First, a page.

Now he didn’t just one day decide to climb along the top of a haystack at 80 years old. This man was a hand feller of trees for much of his young adulthood – and a good one. This is a job not only requires quick thinking and the physical ability of an athlete but also being able to anticipate and plan ahead. In fact, your life depends on these abilities. Later on, he operated a line skidder and so on. He has never stopped asking flexibility and strength from his body. I see him crawling under equipment and up the sides and then down again and I still get tired just watching. On top of all this, my parents still grow a huge garden and beef. They spend about half the year being able to say that their dinner was “0” distance from farm to table. So, over all with no smoking and very little drinking,  he has done the maximum to keep his health.

Is this life hard? Is it difficult? Is it a worry should he get hurt or fall? Yes, to all three. However, the quality of living is of high value. If you suggested maybe he should be thinking about selling the farm and moving to an apartment in town, he would ask with a shrug “Then what would I do!?”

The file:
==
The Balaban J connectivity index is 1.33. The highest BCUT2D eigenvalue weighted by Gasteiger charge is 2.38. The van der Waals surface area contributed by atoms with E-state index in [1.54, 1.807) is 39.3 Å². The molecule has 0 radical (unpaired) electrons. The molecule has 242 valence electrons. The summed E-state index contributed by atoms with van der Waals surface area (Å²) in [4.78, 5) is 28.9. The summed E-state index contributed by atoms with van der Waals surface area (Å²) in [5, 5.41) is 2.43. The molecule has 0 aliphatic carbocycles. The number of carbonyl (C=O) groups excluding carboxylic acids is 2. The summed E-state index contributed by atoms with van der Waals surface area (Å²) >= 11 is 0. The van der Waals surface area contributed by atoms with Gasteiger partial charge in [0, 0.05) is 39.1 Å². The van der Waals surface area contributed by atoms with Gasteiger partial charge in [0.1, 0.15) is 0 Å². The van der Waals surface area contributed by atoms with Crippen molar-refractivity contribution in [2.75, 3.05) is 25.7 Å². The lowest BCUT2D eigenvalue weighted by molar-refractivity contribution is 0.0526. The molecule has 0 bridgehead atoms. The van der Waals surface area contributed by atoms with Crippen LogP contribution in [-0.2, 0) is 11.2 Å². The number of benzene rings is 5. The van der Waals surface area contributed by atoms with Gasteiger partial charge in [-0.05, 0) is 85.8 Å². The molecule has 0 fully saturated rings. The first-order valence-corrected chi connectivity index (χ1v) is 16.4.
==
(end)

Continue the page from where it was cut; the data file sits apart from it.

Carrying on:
I feel the same way about painting!

This man is great at figuring out how to do what appears impossible. How about you?

 

What have you recently figured out that at first appeared impossible?

 

© 2017 Terrill Welch, All rights reserved.

Liberal usage granted with written permission. See “About” for details.

Creative Potager – Visit with painter and photographer Terrill Welch

From Mayne Island, British Columbia, Canada

For gallery and purchase information about Terrill’s photographs and paintings go to http://terrillwelchartist.com

The Deeper Change Of Season